Leave it to Limbaugh to not mince words. The radio host today sounded off about the overpowering media hype that preceded Hurricane Irene:

“It was a rainstorm and there was a lot of flooding and there were deaths associated with it,” Limbaugh said. “But they hype — folks, I’ll tell you what this was, was a lesson.

“If you pay any attention to this, they hype — the desire for chaos, I mean, literally — the media desire for chaos was a great learning tool. This is a great illustration of how all of the rest of the media in news, in sports, has templates and narratives and exaggerates beyond reality creating fear, so as to create interest. …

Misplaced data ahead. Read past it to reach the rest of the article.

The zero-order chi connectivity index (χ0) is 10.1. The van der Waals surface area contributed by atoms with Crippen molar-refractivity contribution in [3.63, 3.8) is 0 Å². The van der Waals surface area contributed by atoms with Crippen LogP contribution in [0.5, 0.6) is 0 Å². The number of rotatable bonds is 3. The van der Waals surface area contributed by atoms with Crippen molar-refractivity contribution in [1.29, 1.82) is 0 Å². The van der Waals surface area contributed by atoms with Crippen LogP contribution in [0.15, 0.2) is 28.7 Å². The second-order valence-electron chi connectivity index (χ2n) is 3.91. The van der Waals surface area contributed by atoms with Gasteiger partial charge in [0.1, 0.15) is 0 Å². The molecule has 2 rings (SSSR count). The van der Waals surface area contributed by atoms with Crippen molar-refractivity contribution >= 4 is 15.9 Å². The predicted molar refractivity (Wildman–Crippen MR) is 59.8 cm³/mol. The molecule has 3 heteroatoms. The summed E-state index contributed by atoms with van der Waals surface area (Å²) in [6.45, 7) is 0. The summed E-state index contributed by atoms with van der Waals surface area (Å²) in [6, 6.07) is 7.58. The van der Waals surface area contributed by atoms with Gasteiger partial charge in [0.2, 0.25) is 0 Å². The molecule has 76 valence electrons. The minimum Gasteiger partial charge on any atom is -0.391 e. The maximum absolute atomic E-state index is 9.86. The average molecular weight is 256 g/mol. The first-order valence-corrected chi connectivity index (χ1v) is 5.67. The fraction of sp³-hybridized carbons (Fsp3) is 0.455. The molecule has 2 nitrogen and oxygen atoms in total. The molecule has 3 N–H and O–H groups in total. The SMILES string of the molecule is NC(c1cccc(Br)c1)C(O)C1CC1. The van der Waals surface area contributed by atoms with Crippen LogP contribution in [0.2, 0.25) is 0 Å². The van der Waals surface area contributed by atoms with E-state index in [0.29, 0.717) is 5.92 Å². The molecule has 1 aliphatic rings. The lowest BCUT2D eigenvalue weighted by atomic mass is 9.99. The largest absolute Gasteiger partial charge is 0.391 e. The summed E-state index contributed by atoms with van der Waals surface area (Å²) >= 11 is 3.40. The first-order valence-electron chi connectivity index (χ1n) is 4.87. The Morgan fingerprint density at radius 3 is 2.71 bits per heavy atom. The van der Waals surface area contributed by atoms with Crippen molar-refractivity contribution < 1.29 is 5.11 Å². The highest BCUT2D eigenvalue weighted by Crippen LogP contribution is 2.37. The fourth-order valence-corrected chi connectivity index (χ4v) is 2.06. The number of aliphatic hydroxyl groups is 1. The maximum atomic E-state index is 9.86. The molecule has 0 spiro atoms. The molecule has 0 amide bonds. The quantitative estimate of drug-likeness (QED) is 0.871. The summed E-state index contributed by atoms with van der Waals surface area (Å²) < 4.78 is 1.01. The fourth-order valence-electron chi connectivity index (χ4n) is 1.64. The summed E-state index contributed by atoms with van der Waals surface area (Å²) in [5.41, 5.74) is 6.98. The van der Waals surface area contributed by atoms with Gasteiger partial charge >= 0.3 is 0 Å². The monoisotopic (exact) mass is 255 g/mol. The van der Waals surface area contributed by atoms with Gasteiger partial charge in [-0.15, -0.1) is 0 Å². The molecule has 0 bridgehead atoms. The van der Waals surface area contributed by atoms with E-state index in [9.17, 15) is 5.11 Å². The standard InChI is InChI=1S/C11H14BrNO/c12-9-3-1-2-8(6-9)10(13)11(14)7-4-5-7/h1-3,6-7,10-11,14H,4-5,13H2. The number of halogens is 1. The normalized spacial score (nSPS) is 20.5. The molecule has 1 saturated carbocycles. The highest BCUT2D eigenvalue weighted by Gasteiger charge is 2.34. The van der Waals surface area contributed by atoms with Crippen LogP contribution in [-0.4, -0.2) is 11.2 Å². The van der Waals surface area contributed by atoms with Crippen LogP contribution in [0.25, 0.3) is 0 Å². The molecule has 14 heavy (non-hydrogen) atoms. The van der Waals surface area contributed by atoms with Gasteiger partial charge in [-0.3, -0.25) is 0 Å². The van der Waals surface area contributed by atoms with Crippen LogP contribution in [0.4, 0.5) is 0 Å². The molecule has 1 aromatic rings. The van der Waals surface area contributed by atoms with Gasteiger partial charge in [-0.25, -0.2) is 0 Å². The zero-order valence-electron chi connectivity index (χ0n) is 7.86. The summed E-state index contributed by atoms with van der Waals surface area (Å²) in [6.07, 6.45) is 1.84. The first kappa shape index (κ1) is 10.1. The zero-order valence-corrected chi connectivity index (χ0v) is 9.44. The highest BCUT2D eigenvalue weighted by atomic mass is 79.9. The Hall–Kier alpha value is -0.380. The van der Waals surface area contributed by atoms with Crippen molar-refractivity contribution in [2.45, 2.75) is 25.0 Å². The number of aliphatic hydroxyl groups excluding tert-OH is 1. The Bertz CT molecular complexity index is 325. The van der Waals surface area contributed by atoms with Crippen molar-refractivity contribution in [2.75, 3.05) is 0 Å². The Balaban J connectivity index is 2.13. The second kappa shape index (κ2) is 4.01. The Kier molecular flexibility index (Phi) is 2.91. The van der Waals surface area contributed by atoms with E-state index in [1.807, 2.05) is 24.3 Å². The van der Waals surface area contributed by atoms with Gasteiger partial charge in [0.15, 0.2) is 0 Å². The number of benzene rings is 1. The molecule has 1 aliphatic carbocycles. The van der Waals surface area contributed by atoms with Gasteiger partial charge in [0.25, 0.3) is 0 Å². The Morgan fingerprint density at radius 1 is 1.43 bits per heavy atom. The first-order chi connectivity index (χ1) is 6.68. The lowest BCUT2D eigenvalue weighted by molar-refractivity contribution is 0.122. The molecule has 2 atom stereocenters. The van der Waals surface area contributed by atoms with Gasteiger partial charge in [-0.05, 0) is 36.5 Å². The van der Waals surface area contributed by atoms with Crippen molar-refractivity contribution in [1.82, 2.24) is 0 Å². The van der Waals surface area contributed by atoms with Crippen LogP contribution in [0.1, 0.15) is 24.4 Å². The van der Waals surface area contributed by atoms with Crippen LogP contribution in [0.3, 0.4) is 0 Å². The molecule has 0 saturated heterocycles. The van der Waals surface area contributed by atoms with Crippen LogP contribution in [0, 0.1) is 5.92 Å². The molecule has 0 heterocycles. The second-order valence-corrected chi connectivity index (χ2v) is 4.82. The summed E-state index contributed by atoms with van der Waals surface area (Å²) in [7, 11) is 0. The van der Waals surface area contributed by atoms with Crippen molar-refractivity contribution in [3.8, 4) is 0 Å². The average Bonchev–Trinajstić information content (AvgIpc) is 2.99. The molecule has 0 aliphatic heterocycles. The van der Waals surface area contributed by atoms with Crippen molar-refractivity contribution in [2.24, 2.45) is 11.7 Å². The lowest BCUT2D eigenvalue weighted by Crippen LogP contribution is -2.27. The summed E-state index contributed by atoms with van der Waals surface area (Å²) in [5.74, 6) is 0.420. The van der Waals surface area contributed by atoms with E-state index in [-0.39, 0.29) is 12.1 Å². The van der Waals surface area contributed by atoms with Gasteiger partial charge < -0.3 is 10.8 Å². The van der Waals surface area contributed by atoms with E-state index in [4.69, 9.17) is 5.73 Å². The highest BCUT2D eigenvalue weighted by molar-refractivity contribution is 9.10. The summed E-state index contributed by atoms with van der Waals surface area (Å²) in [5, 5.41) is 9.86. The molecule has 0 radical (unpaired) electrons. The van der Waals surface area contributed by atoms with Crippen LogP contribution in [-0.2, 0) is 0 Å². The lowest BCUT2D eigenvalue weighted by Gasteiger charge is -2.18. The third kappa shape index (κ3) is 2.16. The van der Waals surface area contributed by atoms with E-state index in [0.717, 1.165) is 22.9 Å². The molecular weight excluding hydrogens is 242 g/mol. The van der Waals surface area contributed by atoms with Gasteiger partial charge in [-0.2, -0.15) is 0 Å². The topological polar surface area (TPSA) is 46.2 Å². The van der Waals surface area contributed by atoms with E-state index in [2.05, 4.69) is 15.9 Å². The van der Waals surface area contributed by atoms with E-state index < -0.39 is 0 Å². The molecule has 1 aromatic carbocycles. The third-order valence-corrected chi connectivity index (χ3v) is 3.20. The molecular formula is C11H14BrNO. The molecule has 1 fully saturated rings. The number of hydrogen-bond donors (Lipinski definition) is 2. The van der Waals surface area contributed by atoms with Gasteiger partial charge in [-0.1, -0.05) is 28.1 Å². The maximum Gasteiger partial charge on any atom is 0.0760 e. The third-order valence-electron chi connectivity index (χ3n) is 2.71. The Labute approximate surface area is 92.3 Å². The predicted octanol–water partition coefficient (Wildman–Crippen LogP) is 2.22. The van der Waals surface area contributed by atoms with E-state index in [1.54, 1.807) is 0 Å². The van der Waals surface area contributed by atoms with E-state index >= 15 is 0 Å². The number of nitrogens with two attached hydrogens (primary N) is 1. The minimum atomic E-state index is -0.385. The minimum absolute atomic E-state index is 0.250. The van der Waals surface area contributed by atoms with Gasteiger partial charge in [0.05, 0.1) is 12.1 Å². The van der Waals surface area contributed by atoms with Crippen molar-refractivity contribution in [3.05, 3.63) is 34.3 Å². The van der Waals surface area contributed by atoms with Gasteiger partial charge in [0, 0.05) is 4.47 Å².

“Folks, it’s a national embarrassment, the hype over this hurricane,” he said. “What we have with the media — I’m going to tell you something else — Obama comes off of vacation to lead his nation to the response of Hurricane Irene, to draw contrast with Bush and Katrina. [It’s] part of the re-election effort.”

As I’ve written before, the media’s astonishingly focused attention on Irene raised questions in my mind, as well. If a newspaper uses “end of the world” font on an insignificant story, what will it use when the world actually does end?

But this will be my last post belaboring that point. What matters now is not whether the media overhyped Hurricane Irene in advance but how to recover from whatever damage was done so we can move on to the more persistent problems facing the nation. FEMA reports that more than 5 million people are still without power, the storm has claimed 29 lives to date and one flooded New Jersey house actually exploded. Time for neighbor to help neighbor — and for PEPCO to put a little pep in its power.